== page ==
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July 15, 1916 - Image 1

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Text
Publication:
The Wolverine, 1916-07-15

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A T YOUR D OO T THE -0NLY OFICIAL
3 TIMES A WEEK, 75c SUMMER NEWSPAPER
YOR OR jWOLVE RINETEOL OFCA

VOL. VIi. No. 8

ANN ARBOR, MICHIGAN, SATURDAY, JULY 15, 1916

PRICE FIVE CENTS

L C RWAT ChampionIelay
MiB obLnsEn's Return Will Give Coach *
Farrell Great One-.Mile *
Senities lro(-4sslr Takcs as Subject Squad in 17 *
1i k Ate iiatcnCriticism"uofsiate-*
Holy; hook As the Michigan track enthusiast re- *

SERMONS (IVi 1O0K AUTHORITY
Yesterday afternoon's lecture was
given by Professor Leroy Waterman
on the subject "Higher Criticism" in
the Science auditorium.
"Higher Criticism" as discussed by
Prf. Waterman dealt with criticism
of the Bible, especially of its inter-
polated parts, commentaries, changes
that have been known to have taken
place in its wording due to the inac-
curate readings of typists and a just
and impartial criticism of the doubt-
ful passages and sentences of hidden
meaning.
"In this regard," he said, "we could
not take exception to Robert Inger-
soll, whose charges were unanswer-
able, but nevertheless restoring the
Book to the realm of thinking people,.
"Dry rationalism had no part in
this. The Sermon on the Mount, the
Two Great Commandments, etc., did
not get authority from the Book, but
they gave the Book authority because
they were in it."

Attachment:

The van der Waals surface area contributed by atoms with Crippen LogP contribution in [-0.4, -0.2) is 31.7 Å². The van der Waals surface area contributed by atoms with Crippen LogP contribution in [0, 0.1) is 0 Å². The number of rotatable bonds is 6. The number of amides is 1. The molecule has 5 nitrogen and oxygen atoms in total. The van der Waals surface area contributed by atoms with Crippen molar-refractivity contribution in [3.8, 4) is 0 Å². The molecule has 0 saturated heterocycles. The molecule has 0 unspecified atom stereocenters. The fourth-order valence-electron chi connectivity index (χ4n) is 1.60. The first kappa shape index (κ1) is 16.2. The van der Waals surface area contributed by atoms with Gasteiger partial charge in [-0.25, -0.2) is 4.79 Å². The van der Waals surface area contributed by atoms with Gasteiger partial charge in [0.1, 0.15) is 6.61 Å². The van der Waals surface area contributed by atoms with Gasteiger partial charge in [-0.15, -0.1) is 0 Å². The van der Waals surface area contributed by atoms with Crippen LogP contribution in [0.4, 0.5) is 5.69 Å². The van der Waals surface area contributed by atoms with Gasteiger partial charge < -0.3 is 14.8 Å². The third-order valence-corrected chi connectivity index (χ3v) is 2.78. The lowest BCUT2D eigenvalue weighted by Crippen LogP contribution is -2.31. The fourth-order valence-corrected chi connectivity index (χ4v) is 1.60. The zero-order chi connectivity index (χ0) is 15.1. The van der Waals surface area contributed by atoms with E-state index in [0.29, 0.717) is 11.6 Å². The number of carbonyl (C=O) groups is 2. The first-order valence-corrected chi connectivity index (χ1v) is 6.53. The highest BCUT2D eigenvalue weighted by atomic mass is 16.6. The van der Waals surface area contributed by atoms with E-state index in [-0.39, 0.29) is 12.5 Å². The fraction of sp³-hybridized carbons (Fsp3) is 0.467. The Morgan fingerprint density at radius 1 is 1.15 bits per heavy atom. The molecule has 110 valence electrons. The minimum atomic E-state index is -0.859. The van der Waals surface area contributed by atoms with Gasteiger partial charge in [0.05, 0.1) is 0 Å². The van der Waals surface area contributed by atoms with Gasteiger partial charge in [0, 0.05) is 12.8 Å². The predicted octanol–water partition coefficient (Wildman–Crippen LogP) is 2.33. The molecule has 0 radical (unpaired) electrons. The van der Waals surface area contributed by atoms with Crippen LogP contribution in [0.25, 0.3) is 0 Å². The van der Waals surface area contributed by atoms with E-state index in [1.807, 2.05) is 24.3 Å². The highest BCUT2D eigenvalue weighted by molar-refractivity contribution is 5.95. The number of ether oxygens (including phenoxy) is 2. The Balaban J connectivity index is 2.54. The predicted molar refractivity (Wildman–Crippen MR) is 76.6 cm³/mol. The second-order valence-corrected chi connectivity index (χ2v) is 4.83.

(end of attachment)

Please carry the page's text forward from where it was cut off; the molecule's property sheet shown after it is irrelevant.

Prof. Waterman is head of the de-
partment of Semitics in the Univer-
sity and received his education in
Oxford University, England. He has
brought the department up to a much
higher standard than had existed
prior to his taking charge, which was
some five years ago.
DAYTON BABBI BISCSSES
JALMOD IN LST 1LK
Jewish ook is Aid to Christian
Scholar in Explaining Old
Periods
Rabbi D. Lefkowitz, of Dayton, Ohio,
concluded his series of lectures on
Jewish literature Thursday afternoon
with a lecture on "The Legalism and
Ethics of the Talmud.
In commenting on the great aid of
the, Talmud to the Christian scholar,
Rabbi Lefkowitt said, "The Talmud
fills out the period in which Jesus
lived. It gives a great insight into
the ltanguage of thip New Testament,
for example, this instance-the Holy
Spirit to the Jewish mind took the
form of a liquid. Therefore the Bibli-
cal expression "Baptism by the Holy
Ghost."
The discussion made in the year 300
is all written down in the Talmud.
The work consists of 12 folios. There
Is a small text and much commentary.
The legalism of the Talmud is fused
in the general text of legends, tales